Sebastian Erdweg | 27 Apr 11:23 2015
Picon

Final CFP: Workshop on Generic Programming 2015 - Deadline May 15

======================================================================
                       CALL FOR PAPERS

                           WGP 2015

        11th ACM SIGPLAN Workshop on Generic Programming
                      Vancouver, Canada
                    Sunday, August 30, 2015

                http://www.wgp-sigplan.org/2015

                      Co-located with the
International Conference on Functional Programming (ICFP 2015)
======================================================================

Goals of the workshop
---------------------

Generic programming is about making programs more adaptable by making
them more general. Generic programs often embody non-traditional kinds
of polymorphism; ordinary programs are obtained from them by suitably
instantiating their parameters. In contrast with normal programs, the
parameters of a generic program are often quite rich in structure; for
example they may be other programs, types or type constructors, class
hierarchies, or even programming paradigms.

Generic programming techniques have always been of interest, both to
practitioners and to theoreticians, and, for at least 20 years,
generic programming techniques have been a specific focus of research
in the functional and object-oriented programming communities. Generic
(Continue reading)

Lucas Satabin | 30 Apr 08:47 2015

Diffson 1.0.0 released

Hi all,

I am glad to announce the new release of the Diffson library.

Diffson is a Scala library to create and apply diffs and patches on json 
document.
It is an implementation of RFCs 6901 [0] and 6902 [1].

This new major version includes several changes:

  - switch to spray-json [2] as underlying json library instead of 
lift-json [3],
  - fallback to another LCS algorithm when patience algorithm is not 
able to produce good diffs
  - test against the compliance tests [4].

Diffson 1.0.0 is released for scala 2.10 and 2.11 and jars have been 
uploaded on sonatype maven repository. They should be available on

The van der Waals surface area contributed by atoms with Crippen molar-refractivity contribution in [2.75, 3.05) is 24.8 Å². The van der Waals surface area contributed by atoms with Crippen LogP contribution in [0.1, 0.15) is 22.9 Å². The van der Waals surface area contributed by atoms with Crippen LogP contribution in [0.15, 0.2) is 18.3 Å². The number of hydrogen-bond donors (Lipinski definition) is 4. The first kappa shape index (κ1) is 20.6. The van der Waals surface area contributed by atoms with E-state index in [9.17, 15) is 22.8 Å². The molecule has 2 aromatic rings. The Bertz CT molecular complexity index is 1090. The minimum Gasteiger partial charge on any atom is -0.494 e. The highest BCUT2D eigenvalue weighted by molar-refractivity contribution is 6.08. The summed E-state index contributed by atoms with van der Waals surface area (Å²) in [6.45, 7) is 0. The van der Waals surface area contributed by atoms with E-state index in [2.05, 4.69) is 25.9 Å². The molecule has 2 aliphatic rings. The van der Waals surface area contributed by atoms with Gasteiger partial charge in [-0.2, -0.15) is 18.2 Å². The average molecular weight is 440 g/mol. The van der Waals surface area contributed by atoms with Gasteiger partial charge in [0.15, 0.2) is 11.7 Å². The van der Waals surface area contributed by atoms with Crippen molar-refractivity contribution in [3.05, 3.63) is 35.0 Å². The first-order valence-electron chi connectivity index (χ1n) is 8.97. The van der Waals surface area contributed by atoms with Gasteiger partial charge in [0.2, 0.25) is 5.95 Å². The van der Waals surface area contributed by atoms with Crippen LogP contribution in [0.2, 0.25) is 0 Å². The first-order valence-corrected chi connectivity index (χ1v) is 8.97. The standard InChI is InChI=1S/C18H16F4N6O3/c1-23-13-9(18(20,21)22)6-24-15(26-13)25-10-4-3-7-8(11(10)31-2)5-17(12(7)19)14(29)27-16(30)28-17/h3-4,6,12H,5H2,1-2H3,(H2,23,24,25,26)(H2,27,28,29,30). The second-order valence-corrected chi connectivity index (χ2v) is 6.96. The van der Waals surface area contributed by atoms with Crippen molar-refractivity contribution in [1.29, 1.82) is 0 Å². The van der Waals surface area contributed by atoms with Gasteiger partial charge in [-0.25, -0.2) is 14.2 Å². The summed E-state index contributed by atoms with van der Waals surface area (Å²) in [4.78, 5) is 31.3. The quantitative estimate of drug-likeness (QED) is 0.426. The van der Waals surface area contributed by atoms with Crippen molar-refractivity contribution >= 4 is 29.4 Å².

central repository within a few hours.

You can find the project on its website: https://github.com/gnieh/diffson

Comments and feedback are welcome!

Lucas

[0]: http://tools.ietf.org/html/rfc6901
[1]: http://tools.ietf.org/html/rfc6902
[2]: https://github.com/spray/spray-json
[3]: https://github.com/lift/framework/tree/master/core/json
(Continue reading)

David Barri | 15 Apr 09:03 2015
Picon

ScalaCSS 0.2.0 released!

ScalaCSS v0.2.0 has been released with lots of yummy changes.

Changelog:

Project page:


ScalaCSS is a standalone library for Scala and Scala.JS, that aims to bring type-safety and clarity to:
  • creating CSS
  • using CSS
  • maintaining CSS
  • correctness of CSS
You can create standalone stylesheets like SCSS/LESS, and you can create inline styles to be applied to directly to HTML. It currently has modules for integration with scalajs-react and Scalatags.

Happy Coding!

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Jon Pretty | 3 Apr 15:41 2015

Rapture I18N: Simple, Typesafe Internationalized Strings

Dear all,

I've just released a first version of Rapture I18N which provides a very simple API for working with internationalized strings, i.e. a single value which represents strings in a number of different languages, for example:

val greeting = en"Hello" | fr"Bonjour" | de"Guten Tag"

Types are used to enforce all required languages are present, so missing language strings always manifest themselves as type errors at compile time. Full details and instructions for use are on the Rapture I18N Github page:

   https://github.com/propensive/rapture-i18n/

A few simple tests are available in the rapture-i18n-test project:

   https://github.com/propensive/rapture-i18n-test/

Rapture I18N is available for Scala 2.10 and 2.11 on Maven Central, and can be included in an SBT project by including the line:

   libraryDependencies ++= Seq("com.propensive" %% "rapture-i18n" % "1.2.0")

Many thanks to Christopher Vogt for the inspiration for the idea.

Cheers,
Jon
<at> propensive

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Vladimir Kostyukov | 31 Mar 04:44 2015
Picon

Announcing Finch, a library for build REST APIs with Finagle

Hi All!

It's been a while since I started working on the Finch library: the first public release happened 8 month ago. While it's still "experimental", there are already several adopters who is using Finch in production. A couple of days ago I released the 0.6.0 version that introduces an experimental API with code name "Your REST API as a Monad".